HE INTERNET is a vicious place; probably because people communicate without looking each other in the eye. Even in “traditional” circles, jealousy and dishonesty abound (which is very sad). Sometimes, it feels like the Catholic Church is a circular firing squad, whereas enemies of the Faith seem united and powerful. Online Catholic music circles are even worse: everyone has strong opinions, and if someone dares to suggest a different approach, out come the knives! Today, however, I desire to do something positive. I wish to pay tribute to the creators of the ADOREMUS HYMNAL, which in 1997 was a real game changer.
The CMAA recently posted a fascinating article by Dr. Kurt Poterack, describing its origin:
Recall the environment of 1997. The internet existed, but barely. Just a few years earlier (25 December 1991) the Soviet Union fell. The television show “Full House” had just ended. Michael Jordan was at his zenith, and DVDs started to appear. Most Catholic choirmasters in those days who supported authentic sacred music were isolated. The rotten ICEL translation was in its heyday. What ADOREMUS accomplished in 1997 was daring and powerful, and they deserve our gratitude.
This honest and well-written article by Dr. Poterack hit home with me, especially where he speaks of how much work goes into producing a hymnal. Like Poterack, I serve on a committee, which is creating the St. Jean de Brébeuf Hymnal. Our book—finally!—is almost complete and being proofread, but it took five years of grueling work.
TEN YEARS AGO, when I had to choose a hymnal for the Catholic high school choral program I was running, I chose Adoremus. I do feel it has shortcomings—but before I say anything further, let me repeat:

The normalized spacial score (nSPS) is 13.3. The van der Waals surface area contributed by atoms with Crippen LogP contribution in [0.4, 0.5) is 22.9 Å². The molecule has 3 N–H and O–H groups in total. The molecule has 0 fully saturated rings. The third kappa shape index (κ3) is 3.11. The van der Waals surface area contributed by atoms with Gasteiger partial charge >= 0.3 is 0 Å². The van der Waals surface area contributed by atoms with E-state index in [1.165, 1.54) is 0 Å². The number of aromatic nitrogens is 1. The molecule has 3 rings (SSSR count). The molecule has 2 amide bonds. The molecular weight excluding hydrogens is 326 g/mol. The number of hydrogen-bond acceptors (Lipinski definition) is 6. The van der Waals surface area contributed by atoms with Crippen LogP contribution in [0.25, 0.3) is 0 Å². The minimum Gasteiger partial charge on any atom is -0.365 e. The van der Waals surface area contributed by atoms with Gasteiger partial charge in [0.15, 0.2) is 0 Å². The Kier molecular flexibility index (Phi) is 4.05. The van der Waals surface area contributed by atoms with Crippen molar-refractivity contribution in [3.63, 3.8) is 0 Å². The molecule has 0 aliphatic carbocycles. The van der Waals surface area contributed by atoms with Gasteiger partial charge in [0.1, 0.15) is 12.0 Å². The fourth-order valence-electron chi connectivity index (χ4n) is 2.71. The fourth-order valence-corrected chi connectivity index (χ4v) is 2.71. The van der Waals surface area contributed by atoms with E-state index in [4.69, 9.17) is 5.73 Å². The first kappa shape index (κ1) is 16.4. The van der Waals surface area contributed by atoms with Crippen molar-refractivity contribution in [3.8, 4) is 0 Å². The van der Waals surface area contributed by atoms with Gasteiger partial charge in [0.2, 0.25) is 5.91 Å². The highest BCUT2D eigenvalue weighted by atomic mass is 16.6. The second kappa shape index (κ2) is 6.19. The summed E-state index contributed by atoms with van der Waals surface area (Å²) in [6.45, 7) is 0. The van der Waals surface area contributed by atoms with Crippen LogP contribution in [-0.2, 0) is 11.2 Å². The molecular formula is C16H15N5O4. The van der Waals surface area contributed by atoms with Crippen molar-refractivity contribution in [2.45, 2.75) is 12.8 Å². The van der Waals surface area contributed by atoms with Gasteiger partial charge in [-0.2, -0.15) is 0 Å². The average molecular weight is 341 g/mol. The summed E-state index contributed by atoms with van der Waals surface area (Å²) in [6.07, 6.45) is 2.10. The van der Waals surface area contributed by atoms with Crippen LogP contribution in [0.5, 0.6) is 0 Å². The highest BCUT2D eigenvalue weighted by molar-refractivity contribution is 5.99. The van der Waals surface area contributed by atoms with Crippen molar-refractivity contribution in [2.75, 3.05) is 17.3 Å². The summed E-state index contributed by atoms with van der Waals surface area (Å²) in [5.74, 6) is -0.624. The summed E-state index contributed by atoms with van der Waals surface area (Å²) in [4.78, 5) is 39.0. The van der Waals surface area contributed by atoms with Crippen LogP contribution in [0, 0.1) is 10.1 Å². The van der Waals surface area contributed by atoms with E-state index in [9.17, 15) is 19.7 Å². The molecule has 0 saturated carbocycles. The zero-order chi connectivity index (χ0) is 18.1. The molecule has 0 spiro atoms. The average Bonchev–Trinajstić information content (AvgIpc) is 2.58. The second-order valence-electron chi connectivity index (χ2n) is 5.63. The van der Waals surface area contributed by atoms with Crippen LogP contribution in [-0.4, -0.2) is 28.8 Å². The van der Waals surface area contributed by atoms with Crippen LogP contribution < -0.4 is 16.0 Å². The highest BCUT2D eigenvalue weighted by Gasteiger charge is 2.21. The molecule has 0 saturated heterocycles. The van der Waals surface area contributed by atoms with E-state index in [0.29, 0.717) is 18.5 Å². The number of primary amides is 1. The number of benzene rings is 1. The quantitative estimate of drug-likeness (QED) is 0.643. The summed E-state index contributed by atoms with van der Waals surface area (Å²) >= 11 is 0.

When the Adoremus Hymnal appeared in 1997, it was by far the best hymnal created by a major USA publisher. The brave people who produced it are to be commended.
Now that I have made it clear how seminal this book was, let me mention a few unsatisfactory things. First, in my humble opinion, it was extremely limited—in terms of the number of hymns. Secondly, there were tons of “missing numbers,” and our school principal kept insisting that we send the books back because “they are missing pages.” (Dr. Poterack explains this mystery in the article above.) Thirdly, the hymns almost always required a page turn right in the middle—forcing the singers to keep turning back and forth.
My main objection to the book, however, was this: the hymnody is too Protestant. “What?” you exclaim. “Too Protestant? But isn’t the best hymnody Protestant?” No, it isn’t. If one carefully examines the situation, one discovers that Catholics have written tons of really tremendous hymns. In particular, the ancient Breviary hymns have been translated by numerous Catholic priests—and frequently what they produce is outstanding.
If a Catholic priest has written an English translation for a Breviary hymn—one which is more beautiful, more accurate, and more theologically correct than a translation by a Protestant—why wouldn’t we choose that one? When the St. Jean de Brébeuf Hymnal is released, I feel that people will be blown away by how Catholic it is. Yet, the quality is extremely high. We never accepted anything just because it was written by a Catholic. What I’m saying is, we looked for the most excellent hymns, and (surprisingly!) the vast majority turned out to be Roman Catholic!
Did the Brébeuf committee have to search and search? Absolutely. Have we unearthed Catholic treasures we never dreamed of? You bet! Was it worth all the trouble? Oh, yes! Does it stand on the shoulders of books like the Adoremus hymnal? It does.